• Develop/Exercise 1D Computer Codes
    • DeCoM
    • TTH
    • FloCAD
  • Compare 1D Results
  • Validate against 2D Test Case
  • Integrate into ATLAS Instrument Model
  • Conclusion
    • Problems Encountered/ Lessons Learned
    • Summary
    • Future Work

TFAWS 2011 – August 15-19, 2011

slide13

Results and Comparison – 1D:

Analysis Case

  • Tsat = -4 C Power = 216 W
  • Tsat = 16C Power = 216 W
  • Tsat = 23C Power = 142 W

ATLAS Radiator:

The routing and the radiator is represented, in order to create a simplified 1D model (as shown adjacently)

(ATLAS radiator was unfolded with the condenser to create a 1D model )

ATLAS Radiator

1D

Condenser

Radiator

TFAWS 2011 – August 15-19, 2011

results and comparison 1d quality vs temperature t sat 4 c
Results and Comparison – 1D:Quality Vs. Temperature (Tsat = -4 C)

TFAWS 2011 – August 15-19, 2011

results and comparison 1d quality vs temperature t sat 16 c
Results and Comparison – 1D:Quality Vs. Temperature (Tsat = 16 C)

DeCoM 16 TL

DeCoM 16 XL

TFAWS 2011 – August 15-19, 2011

results and comparison 1d quality vs temperature t sat 23 c
Results and Comparison – 1D: Quality Vs. Temperature (Tsat = 23 C)

FloCAD/DeCoM/EXCEL have similar results

TFAWS 2011 – August 15-19, 2011

slide17

Results and Comparison – 1D:

TTH Justification

PIPE2P routine

G values printed out from TTH LHP Condenser functions.

h (W/m2K)

HX1LEG()

x, quality

Log Scale of G value comparison between DeCoM and TTH

x, quality

PIPE2P routine

h (W/m2K) -> G (W/K)

SINDA

TFAWS 2011 – August 15-19, 2011

results and comparison 1d summary
Results and Comparison – 1D: Summary
        • The hand calculated length is an estimate at which all input power would be rejected.
  • DeCoM/EXCEL and FloCAD results are close to hand calcs in comparison to TTH condenser method.
        • Results show that TTH condenses much earlier than other methods.
    • TTH code calculates the quality based on a G value from empirical data (6000 W/m2K, for Vapor).
    • DeCoM and FloCAD calculate the quality based on a G value from the Lockhart-Martinelli correlation.
        • FloCAD seems to use more CPU time.
          • DTIMEF chosen by SINDA
          • User must be familiar with run settings, in order to decrease the CPU time. Once the modifications were made, CPU time was ~8.0 seconds.
  • DeCoM method is both accurate and fast.

TFAWS 2011 – August 15-19, 2011

outline3
Outline
  • Introduction
  • Developed/Exercised 1D computer codes
    • DeCoM
    • TTH
    • FloCAD
  • Compare 1D Results
  • Validate against 2D Test Case
  • Integrate into ATLAS Instrument Model
  • Conclusion
    • Problems Encountered/ Lessons Learned
    • Summary
    • Future Work

TFAWS 2011 – August 15-19, 2011

slide20

Model Correlation – 2D:

GLAS LHP Test Case & Setup

31”

  • GLAS DM LHP Test Case

OD=0.127”

Fluid = Propylene

Wall to Radiator I/F:

Width = ¾”, NuSil

48”

  • 1/8” Al radiator
  • 3 mil Kapton on front and blankets on back.

Liquid Line

  • Temperature sensor location (data point from which TLL was measured.)

NOTE: Test values, and its results have been extracted from the document:

GLAS Final Test Report of DM LHP TV Testing

TFAWS 2011 – August 15-19, 2011

Thermal Desktop Model

GLAS DM LHP

slide21

Model Correlation – 2D:

Results

ΔTavg = ~2.6C

  • DeCoM implementation
    • Approximate length of the condenser was used, based on scaling, as shown in previous slide.
    • Liquid line was also approximated to be starting from the TLL sensor Location.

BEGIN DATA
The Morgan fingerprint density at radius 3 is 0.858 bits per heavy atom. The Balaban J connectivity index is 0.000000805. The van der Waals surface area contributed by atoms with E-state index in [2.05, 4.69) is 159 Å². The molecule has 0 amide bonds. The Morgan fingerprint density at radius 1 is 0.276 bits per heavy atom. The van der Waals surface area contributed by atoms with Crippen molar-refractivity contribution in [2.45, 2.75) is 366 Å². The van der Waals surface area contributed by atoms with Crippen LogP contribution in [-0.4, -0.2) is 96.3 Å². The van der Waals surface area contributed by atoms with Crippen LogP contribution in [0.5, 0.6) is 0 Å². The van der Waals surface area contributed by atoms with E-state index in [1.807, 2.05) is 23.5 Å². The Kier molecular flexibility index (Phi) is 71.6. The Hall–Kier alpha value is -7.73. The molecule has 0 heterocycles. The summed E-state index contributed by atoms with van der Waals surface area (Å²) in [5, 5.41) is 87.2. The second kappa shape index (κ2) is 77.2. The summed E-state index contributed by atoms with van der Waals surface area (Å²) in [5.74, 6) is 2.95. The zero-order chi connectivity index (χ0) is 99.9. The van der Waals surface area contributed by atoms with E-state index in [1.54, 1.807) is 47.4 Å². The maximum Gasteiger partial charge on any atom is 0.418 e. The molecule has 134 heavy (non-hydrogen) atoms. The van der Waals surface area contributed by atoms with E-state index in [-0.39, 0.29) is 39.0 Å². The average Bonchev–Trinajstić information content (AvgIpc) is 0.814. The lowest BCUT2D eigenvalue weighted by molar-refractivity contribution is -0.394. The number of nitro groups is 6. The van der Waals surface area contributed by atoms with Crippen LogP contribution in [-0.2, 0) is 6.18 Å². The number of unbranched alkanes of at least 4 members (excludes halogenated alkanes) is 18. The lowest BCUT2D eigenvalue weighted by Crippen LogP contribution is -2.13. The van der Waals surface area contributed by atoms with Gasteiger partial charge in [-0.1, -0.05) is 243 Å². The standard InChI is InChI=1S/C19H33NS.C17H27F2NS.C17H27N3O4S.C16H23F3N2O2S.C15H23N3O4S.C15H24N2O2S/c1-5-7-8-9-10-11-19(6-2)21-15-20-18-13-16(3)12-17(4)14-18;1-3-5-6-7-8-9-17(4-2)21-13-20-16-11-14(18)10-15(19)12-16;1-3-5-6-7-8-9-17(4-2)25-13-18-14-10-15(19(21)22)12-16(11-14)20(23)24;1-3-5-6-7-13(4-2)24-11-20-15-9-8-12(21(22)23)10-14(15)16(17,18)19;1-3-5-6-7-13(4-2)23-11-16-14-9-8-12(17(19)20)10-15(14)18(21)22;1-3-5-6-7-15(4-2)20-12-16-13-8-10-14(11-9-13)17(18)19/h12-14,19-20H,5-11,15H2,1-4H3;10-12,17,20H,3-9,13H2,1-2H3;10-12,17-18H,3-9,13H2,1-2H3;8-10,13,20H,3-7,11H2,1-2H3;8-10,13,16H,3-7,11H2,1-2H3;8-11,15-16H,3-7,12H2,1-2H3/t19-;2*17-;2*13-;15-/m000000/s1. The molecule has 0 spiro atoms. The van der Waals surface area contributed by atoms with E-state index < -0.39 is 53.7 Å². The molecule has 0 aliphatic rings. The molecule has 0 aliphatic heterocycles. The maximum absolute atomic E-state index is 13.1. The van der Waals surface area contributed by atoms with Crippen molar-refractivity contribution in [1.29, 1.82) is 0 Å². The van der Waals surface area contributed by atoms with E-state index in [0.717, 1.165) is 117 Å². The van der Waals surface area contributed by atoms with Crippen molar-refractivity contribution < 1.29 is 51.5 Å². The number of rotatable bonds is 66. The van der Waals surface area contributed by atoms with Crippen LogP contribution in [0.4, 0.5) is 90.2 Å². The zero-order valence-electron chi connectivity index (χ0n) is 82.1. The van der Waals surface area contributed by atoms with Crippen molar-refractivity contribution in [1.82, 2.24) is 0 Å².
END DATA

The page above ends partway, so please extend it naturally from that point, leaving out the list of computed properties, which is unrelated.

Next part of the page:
• Only the condenser outlet temperature was compared, due to the lack of temp. sensor data.
  • Test data vs. DeCoM : steady state results
    • mFLOW*Cp*ΔTavg equates to ~1.9W, which may be the result of parasitic heat leak from the system. (1.9W is the amount of subcooling greater then the test data)
    • Modified power shows the temperature differences are less then a 1⁰C.
    • Possible factors for this heat leak, resulting in power/temperature differences
      • Mechanical support structure.
      • Transport lines insulation (modeled assumed to be perfectly insulated)

Twall = -86.84 C

w/ 0.125” thickness

TFAWS 2011 – August 15-19, 2011

outline4
Outline
  • Introduction
  • Developed/Exercised 1D computer codes
    • DeCoM
    • TTH
    • FloCAD
  • Compare 1D Results
  • Validate against 2D Test Case
  • Integrate into ATLAS Instrument Model
  • Conclusion
    • Problems Encountered/ Lessons Learned
    • Summary
    • Future Work

TFAWS 2011 – August 15-19, 2011

slide23

Integrate into ATLAS Instrument Model:

Method Selection

  • Requirements for ATLAS model integration
    • Source code available for distribution and/or modification
    • Must not be detrimental to model runtime.
    • Method validated against test data and hand calculations.
  • Selected method
    • TTH is not easily distributable or modifiable. Based on the work performed (explicitly for condenser, and 1D model) further validation of the condenser subroutine is required.
    • FloCAD take longer to calculate.
      • If model is not well configured, it may take longer, else the difference is shown in previous 1D analysis slide.
      • One of the drawbacks, is that it requires a license
    • DeCoM is distributable, accurate and fast.

Therefore, DeCoM was chosen to be used as the code to predict the ATLAS laser radiator performance.

TFAWS 2011 – August 15-19, 2011

slide24

Integrate into ATLAS Instrument Model:

Method Integration

68.7”

** Condenser routing is preliminary

2” x 2” Nodes

Al HC Panel

39.3”

Radiator

Cond L = 325”, OD = ¼ “

NuSil I/F between pipe and radiator.

Inlet

Condenser line

Outlet

  • ATLAS radiator thermal design
    • Size the radiator (Lowest TLaser, Highest QLaser, Hot Environment)
    • Size the radiator heater (Highest/Lowest QLaser , Cold Environments)
      • Heater is sized to prevent condenser fluid from freezing.

TFAWS 2011 – August 15-19, 2011

slide25

Integrate into ATLAS Instrument Model:

Temperature Maps

  • Test Case: -4 C / 212 W
  • Lowest TLaser, highest QLaser Hot Beta 0o